Dr. McCaffrey gained his Bachelor's, Master's, and Ph.D. degrees from McGill University before joining the University of Alberta in 1996. He is a project leader with the Centre for Oil Sands Innovation (COSI), overseeing a research project into bitumen pre-treatment and solvent-assisted extraction by cracking, contaminant adsorption, and solvent generation with single-pass low-cost catalysts.
My main research interests are in biochemical and reaction engineering of complex systems. Past research activities have included the upgrading of bitumen, molecular modeling, tertiary recycling of polymers into chemical feed stocks by reactive distillation, investigation of reaction mechanisms of thermolysis for polyethylene and polyethylene/polystyrene mixtures, Monte-Carlo modeling of the random degradation of polymers during thermal processing, the production of synchronous cultures of Candida bombicola to produce a biosurfactant and liquid/liquid extraction using reverse micelles.
- Polymers From Renewable Resources: The main objective of this project is to synthesize new biodegradable polymers from renewable resources. Currently biodegradable polymers are either produced from synthetic monomers, from monomers extracted from annual agricultural crops, or harvested from bacterial storage polymers. The most established biodegradable polymer is poly(lactic acid) (PLA). The polymer is made from lactides that are produced from lactic acid and then converting to PLA by ring opening polymerization. While PLA is well established, other polymers are needed that possess different physical and chemical properties. Two research projects are planned to develop the polymers from renewable resources: one is planed for the synthesis of monomers from microbiological and other renewable resources and another for the polymerization and modification of polymers from renewable resources.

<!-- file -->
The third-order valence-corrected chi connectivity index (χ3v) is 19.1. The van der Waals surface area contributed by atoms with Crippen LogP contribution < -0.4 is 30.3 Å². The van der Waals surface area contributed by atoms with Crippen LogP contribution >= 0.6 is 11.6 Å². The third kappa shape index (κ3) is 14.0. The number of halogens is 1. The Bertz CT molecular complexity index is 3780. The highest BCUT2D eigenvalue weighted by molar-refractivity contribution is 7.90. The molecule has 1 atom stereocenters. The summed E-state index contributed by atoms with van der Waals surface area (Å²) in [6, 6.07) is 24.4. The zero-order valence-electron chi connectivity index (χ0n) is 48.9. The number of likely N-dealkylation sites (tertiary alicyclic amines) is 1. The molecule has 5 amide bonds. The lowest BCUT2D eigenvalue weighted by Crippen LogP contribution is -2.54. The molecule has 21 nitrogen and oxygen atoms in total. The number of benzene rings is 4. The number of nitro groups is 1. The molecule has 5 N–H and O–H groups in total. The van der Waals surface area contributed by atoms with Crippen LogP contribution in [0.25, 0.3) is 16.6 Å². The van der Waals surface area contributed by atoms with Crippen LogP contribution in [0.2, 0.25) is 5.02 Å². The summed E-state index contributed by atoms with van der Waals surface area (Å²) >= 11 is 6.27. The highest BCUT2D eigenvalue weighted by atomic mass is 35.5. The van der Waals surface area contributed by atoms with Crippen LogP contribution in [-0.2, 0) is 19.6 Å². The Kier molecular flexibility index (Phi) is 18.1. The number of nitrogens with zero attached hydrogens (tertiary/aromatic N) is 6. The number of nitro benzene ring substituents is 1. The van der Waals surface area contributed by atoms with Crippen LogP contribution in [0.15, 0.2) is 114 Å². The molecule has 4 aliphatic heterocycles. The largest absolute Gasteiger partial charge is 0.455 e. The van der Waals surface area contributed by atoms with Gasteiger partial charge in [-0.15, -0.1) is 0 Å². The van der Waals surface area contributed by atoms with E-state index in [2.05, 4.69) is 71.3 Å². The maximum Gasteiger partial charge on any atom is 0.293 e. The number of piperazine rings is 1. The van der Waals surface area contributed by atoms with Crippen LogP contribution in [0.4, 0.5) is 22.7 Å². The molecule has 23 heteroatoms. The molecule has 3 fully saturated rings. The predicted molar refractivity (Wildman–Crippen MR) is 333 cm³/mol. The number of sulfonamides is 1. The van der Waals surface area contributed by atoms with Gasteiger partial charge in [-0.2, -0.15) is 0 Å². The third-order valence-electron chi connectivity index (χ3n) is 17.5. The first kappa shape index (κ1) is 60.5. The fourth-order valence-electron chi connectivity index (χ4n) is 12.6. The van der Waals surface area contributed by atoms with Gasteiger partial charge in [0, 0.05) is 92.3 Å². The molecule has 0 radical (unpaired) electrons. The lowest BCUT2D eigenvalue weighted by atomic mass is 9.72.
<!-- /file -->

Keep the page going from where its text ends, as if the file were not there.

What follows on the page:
- Separation and Upgrading of Bitumen: Bitumen and heavy oils from oil sands are a very complex mixture of hydrocarbons that pose significant challenges to their separation from the sand and the ultimate upgrading into synthetic crude oils and other products. Because they are so complex, they are also very difficult to analyze. The approach that we are using to understand the fundamentals of heavy oils is to use advanced reactor systems, synthetic tracers, detailed chemical modeling and molecular dynamic simulations. We have achieved a significant insight into the role of mass transfer on the reactions of interest and are now investigating the role of reverse reactions.